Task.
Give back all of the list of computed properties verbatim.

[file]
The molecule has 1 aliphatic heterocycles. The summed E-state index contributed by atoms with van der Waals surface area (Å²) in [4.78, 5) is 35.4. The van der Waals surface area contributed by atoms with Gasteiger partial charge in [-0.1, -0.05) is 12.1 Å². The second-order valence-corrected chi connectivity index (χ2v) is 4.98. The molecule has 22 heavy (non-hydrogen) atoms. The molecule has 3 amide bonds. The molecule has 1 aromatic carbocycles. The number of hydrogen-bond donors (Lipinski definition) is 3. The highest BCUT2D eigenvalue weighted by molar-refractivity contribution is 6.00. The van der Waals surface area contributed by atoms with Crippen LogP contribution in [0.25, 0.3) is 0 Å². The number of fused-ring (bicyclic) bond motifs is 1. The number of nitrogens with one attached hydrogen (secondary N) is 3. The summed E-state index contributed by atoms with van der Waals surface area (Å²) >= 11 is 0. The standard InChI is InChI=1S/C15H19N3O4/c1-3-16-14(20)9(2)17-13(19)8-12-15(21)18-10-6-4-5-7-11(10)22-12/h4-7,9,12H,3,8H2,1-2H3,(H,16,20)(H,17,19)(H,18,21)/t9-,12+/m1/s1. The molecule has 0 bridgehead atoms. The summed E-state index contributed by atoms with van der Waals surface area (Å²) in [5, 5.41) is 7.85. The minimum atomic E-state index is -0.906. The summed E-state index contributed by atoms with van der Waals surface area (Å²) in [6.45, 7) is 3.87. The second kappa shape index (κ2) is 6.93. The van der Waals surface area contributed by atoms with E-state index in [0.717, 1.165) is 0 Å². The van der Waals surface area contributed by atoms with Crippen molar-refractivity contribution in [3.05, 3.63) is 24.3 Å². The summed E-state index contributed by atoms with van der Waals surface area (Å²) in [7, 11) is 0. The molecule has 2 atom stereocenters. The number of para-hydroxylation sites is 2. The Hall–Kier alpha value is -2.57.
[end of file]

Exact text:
The molecule has 1 aliphatic heterocycles. The summed E-state index contributed by atoms with van der Waals surface area (Å²) in [4.78, 5) is 35.4. The van der Waals surface area contributed by atoms with Gasteiger partial charge in [-0.1, -0.05) is 12.1 Å². The second-order valence-corrected chi connectivity index (χ2v) is 4.98. The molecule has 22 heavy (non-hydrogen) atoms. The molecule has 3 amide bonds. The molecule has 1 aromatic carbocycles. The number of hydrogen-bond donors (Lipinski definition) is 3. The highest BCUT2D eigenvalue weighted by molar-refractivity contribution is 6.00. The van der Waals surface area contributed by atoms with Crippen LogP contribution in [0.25, 0.3) is 0 Å². The number of fused-ring (bicyclic) bond motifs is 1. The number of nitrogens with one attached hydrogen (secondary N) is 3. The summed E-state index contributed by atoms with van der Waals surface area (Å²) >= 11 is 0. The standard InChI is InChI=1S/C15H19N3O4/c1-3-16-14(20)9(2)17-13(19)8-12-15(21)18-10-6-4-5-7-11(10)22-12/h4-7,9,12H,3,8H2,1-2H3,(H,16,20)(H,17,19)(H,18,21)/t9-,12+/m1/s1. The molecule has 0 bridgehead atoms. The summed E-state index contributed by atoms with van der Waals surface area (Å²) in [5, 5.41) is 7.85. The minimum atomic E-state index is -0.906. The summed E-state index contributed by atoms with van der Waals surface area (Å²) in [6.45, 7) is 3.87. The second kappa shape index (κ2) is 6.93. The van der Waals surface area contributed by atoms with E-state index in [0.717, 1.165) is 0 Å². The van der Waals surface area contributed by atoms with Crippen molar-refractivity contribution in [3.05, 3.63) is 24.3 Å². The summed E-state index contributed by atoms with van der Waals surface area (Å²) in [7, 11) is 0. The molecule has 2 atom stereocenters. The number of para-hydroxylation sites is 2. The Hall–Kier alpha value is -2.57.